Shortly thereafter, word leaked that Pouency was considering retirement. On Friday February 12th, he made it official. By retiring, Maurkice Pouency simplified the Steelers salary cap situation by giving them back over 8 million dollars.

But make no mistake about it, those 8 million dollars will never replace the leadership and character that Maurkice Pouency contributed to the Steelers Way.

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Ramon Foster’s Steelers Career Helped Shape Offensive Line Transformation in Pittsburgh

All good things come to an end. And so it is with the Pittsburgh Steelers and Ramon Foster.

While most expected this parting of the ways, Ramon Foster threw everyone a bit of a curve last week by announcing his retirement. Today we take time to step back, look at Ramon Foster’s Steelers career and the role he played during his time in Pittsburgh.

Ramon Foster, Steelers vs Jaguars

Ramon Foster lines up against Jaguars in 2017. Photo Credit: PennLive.com

Ramon Foster, ever the class act and always willing to talk to the media, released this statement:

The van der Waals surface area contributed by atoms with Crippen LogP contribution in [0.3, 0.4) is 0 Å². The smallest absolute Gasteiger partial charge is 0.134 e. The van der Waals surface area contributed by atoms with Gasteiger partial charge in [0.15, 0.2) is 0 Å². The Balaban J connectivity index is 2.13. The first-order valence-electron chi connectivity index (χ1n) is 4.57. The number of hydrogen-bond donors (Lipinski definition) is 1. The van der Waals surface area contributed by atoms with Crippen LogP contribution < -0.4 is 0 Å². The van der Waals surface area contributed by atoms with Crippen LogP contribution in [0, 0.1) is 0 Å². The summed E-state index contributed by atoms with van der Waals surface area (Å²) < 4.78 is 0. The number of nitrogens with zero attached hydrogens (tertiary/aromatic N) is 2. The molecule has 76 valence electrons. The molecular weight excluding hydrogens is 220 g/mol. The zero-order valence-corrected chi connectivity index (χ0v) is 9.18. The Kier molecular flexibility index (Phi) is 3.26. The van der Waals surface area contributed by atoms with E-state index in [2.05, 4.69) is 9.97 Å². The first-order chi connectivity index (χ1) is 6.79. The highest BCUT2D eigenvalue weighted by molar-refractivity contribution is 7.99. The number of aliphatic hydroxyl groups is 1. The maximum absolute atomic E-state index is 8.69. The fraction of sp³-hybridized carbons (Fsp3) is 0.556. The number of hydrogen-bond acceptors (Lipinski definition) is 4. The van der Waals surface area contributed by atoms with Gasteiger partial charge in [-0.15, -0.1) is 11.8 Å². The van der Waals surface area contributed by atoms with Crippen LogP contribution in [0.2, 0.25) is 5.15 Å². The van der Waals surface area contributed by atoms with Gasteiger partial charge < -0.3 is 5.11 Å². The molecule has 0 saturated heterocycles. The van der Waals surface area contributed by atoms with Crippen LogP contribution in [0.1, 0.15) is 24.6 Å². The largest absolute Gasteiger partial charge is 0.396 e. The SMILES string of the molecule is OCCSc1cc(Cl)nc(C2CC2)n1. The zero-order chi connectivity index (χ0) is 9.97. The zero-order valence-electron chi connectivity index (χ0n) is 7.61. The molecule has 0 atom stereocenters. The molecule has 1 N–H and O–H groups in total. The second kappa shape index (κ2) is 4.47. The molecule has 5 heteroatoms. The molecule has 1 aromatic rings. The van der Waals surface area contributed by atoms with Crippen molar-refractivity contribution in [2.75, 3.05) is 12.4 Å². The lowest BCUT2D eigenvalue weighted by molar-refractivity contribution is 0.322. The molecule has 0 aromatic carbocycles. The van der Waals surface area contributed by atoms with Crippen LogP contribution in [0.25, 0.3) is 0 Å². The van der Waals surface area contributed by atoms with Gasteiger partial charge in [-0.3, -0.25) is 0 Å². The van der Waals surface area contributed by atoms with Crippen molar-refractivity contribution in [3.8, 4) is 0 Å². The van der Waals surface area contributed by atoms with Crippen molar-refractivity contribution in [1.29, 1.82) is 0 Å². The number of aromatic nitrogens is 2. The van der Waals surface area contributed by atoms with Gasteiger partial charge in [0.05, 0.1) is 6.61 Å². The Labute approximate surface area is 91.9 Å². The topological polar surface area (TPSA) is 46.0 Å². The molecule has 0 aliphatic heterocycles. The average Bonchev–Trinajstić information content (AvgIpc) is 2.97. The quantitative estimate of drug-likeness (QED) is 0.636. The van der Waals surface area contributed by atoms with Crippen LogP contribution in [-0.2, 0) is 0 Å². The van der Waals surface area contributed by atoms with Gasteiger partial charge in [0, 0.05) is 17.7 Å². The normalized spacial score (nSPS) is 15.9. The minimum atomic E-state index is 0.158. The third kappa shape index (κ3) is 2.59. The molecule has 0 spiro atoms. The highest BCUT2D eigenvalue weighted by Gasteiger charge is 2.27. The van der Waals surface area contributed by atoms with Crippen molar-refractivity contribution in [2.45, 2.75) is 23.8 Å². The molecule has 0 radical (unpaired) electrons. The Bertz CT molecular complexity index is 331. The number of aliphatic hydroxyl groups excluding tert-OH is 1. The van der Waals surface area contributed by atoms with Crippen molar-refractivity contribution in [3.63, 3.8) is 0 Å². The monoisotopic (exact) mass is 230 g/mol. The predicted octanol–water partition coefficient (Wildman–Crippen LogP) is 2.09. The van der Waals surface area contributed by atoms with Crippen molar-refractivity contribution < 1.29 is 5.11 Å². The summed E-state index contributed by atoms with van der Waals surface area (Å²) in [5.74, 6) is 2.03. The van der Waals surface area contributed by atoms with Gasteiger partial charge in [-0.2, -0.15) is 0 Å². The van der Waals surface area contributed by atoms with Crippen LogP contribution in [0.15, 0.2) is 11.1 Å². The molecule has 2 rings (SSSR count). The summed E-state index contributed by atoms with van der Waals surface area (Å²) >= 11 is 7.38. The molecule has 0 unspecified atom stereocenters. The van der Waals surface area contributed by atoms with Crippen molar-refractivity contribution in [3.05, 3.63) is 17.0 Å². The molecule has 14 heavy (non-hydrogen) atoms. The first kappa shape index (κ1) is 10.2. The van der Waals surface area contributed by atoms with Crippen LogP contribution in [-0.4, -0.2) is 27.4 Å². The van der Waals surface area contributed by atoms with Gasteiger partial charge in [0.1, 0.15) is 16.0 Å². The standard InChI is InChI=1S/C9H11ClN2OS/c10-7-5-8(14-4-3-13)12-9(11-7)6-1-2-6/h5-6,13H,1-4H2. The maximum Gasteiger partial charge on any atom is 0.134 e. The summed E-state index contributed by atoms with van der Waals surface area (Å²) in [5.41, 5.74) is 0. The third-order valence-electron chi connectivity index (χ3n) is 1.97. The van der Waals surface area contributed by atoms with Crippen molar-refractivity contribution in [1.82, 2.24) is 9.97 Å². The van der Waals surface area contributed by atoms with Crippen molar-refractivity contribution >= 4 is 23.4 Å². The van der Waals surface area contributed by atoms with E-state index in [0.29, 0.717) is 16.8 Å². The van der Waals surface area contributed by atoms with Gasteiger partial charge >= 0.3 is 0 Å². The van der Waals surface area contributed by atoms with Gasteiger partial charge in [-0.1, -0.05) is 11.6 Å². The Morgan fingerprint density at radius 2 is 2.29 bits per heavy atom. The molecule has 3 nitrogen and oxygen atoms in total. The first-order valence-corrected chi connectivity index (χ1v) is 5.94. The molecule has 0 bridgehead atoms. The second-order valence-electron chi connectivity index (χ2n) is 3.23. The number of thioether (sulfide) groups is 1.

When the time comes, you just know, and now is the time for me to take a bow. I’ve made some friends for a lifetime, had some moments that I’ll never forget and seen some things I never thought I would because of this game. I’m glad to say I was a Steeler for life, and there is no other organization I would have rather played for in my career.

Ramon Foster’s retirement sets in motion a shakeup on the Steelers offensive line that has been remarkably stable for that last several seasons. With B.J. Finney having signed with the Seattle Seahawks in free agency, Foster’s slot will almost certainly be taken by moving Matt Feiler from tackle to guard, opening the way for either Zach Banner or Chukwuma Okorafor to start at right tackle.

In a way, it is fitting that Ramon Foster’s departure will spark changes on the Steelers offensive line because Foster’s arrival, unhearded that it was, started the stabilization process.

Ramon Foster’s Steelers Career – From Transition to Transformation